RT: Islamists have come to power in Egypt. The country was one of those named by Britain's security service chief as at risk from turning into Al-Qaeda training grounds. But how much should the West be concerned with the direction Egypt is taking?

FL: Frankly, no, not particularly. I think what we see in Egypt is, believe it or not, a government that represents the majority of the population. I think, for the first time in Egypt’s history it was a democratic election. I respect the word of people. I’ve spent quite a bit of time in Egypt and there are concerns about the Brotherhood. Do they keep their word, for example? Mohamed Morsi seems to be very sophisticated – as the Brotherhood has been – at playing the political game. So I think there’s going to be some consequences that the West doesn’t like. I think we are frankly going to see the end of the Camp David agreement. I don’t think that the Israelis, who are now complaining that they can’t even rent an office for their embassy, are going to have much luck in the future – not just because of the Brotherhood, but because those values are greater, and deeper, and broader than the Brotherhood. They represent the Egyptian people. Camp David was [Egypt’s President] El-Sadat. It was a private contract between the Americans and the Mubarak family and their associates, and the Israelis. That doesn’t reflect the view of one Muslim or one Arab that I know, or anybody of good will who wants peace in the Middle East.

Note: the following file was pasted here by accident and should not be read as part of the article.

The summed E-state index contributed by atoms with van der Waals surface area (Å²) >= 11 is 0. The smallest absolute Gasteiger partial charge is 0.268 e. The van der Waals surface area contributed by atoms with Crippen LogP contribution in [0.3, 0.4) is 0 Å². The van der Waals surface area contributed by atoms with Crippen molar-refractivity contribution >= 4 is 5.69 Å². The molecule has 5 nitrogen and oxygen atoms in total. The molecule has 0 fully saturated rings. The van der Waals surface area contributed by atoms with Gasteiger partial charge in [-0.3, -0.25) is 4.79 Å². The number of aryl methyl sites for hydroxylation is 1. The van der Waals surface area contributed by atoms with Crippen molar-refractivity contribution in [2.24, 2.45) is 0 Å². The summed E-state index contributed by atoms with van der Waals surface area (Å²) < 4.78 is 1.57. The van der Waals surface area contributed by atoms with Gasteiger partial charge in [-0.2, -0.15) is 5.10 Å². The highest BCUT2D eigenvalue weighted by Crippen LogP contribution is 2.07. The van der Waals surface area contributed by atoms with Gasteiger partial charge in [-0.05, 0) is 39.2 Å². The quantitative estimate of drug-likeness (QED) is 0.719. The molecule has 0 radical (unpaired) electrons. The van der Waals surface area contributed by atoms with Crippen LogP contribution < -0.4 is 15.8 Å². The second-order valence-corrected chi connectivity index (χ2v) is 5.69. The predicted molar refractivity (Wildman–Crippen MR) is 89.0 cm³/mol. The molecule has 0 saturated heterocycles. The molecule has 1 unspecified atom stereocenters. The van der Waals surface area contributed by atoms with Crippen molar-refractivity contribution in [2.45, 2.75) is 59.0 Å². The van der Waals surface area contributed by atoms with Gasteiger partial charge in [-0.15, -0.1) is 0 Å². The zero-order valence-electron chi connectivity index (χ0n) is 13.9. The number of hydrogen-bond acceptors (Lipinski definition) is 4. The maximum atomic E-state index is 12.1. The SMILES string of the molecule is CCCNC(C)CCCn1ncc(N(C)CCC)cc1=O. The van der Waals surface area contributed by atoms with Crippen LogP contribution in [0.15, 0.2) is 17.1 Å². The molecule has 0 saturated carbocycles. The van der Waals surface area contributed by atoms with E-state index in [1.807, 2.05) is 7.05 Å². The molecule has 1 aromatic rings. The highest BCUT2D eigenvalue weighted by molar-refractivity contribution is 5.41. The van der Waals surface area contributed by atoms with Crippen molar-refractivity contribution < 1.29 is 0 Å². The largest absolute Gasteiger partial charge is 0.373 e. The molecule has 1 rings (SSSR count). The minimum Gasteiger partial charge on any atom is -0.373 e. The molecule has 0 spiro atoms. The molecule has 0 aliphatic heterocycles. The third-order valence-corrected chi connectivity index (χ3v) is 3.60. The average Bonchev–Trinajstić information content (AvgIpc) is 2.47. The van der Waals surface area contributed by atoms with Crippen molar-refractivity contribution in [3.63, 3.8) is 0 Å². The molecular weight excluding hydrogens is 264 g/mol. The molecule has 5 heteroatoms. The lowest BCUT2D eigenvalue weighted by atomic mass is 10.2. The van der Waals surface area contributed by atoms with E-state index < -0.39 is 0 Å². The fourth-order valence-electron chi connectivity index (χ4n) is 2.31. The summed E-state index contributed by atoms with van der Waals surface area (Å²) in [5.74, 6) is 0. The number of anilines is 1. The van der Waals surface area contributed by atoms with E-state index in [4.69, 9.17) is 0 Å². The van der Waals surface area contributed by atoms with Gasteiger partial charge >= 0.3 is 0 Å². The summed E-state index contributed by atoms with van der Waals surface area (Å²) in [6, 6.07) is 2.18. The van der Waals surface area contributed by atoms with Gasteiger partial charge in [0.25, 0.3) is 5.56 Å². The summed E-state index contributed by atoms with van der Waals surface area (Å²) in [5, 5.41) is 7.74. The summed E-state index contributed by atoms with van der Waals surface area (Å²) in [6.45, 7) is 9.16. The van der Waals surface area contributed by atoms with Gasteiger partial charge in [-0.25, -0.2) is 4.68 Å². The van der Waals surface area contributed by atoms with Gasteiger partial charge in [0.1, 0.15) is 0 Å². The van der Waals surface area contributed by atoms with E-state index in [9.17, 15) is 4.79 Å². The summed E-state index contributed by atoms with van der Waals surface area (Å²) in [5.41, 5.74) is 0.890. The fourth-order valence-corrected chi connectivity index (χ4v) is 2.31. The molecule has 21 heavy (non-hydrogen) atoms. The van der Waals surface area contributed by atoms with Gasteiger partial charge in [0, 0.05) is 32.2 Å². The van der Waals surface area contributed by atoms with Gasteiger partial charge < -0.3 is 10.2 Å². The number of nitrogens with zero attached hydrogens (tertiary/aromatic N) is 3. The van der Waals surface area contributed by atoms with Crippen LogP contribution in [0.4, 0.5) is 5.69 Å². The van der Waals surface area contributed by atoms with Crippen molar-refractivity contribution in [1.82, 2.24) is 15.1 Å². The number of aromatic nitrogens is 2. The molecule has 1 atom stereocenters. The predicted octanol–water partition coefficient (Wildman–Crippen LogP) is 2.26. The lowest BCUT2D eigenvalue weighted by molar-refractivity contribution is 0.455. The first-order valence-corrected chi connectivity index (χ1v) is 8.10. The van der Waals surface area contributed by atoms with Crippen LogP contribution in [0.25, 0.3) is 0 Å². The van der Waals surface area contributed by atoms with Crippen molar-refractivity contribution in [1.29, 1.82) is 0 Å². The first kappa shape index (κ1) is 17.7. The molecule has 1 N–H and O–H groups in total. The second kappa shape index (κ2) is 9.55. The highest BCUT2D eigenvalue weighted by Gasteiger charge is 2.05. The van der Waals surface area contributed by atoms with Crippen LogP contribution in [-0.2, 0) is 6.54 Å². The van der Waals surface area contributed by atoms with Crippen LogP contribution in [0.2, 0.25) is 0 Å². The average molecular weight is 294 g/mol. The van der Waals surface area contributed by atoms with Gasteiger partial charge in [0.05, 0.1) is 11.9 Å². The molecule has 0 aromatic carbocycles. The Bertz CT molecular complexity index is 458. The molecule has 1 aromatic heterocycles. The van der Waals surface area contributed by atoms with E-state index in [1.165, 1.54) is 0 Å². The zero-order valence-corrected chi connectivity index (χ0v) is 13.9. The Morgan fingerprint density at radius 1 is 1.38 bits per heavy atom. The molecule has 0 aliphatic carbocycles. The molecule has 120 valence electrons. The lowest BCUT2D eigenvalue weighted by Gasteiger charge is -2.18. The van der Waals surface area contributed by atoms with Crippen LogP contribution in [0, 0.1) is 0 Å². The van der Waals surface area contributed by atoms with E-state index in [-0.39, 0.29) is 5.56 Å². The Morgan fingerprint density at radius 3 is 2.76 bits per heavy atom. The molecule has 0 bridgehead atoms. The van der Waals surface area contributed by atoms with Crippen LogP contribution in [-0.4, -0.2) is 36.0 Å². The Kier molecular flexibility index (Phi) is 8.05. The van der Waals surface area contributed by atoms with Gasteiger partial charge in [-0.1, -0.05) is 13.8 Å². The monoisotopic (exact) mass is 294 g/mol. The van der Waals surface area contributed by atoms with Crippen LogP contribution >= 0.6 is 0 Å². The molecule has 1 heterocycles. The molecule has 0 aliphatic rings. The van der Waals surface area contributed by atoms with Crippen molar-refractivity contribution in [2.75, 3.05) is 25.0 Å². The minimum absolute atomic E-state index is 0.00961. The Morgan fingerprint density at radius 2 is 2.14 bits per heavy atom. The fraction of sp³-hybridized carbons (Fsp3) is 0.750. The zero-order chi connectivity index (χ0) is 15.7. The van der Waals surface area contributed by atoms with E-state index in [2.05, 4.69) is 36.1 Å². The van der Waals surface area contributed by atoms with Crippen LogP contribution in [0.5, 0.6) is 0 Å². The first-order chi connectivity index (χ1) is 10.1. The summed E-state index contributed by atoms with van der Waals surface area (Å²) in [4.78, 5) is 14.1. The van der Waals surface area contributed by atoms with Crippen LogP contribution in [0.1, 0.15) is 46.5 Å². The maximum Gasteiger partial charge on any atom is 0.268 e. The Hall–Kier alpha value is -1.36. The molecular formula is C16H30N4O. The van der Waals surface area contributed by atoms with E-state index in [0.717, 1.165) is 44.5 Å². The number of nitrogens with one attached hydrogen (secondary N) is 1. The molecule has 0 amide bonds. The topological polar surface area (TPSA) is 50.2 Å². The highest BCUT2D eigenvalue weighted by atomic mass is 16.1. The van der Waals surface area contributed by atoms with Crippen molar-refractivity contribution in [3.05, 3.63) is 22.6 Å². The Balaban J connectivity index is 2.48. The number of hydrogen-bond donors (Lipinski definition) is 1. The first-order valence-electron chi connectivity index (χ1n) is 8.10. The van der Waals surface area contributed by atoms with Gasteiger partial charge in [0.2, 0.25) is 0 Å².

So I think we are seeing a fundamental change, but I wouldn’t put it on Al-Qaeda. I think the Arabs are awakening. They are standing up. Islam is rising, and we see that here in the Middle East, we see that in Lebanon. The Americans are diminishing, the Iranians are increasing. You see that all over in every aspect – from who is buying the real estate, who is organizing the next campaign, who is doing the training, who is supplying the arms. It’s a new era. It’s the era of resistance that we are entering, and things are going to be different.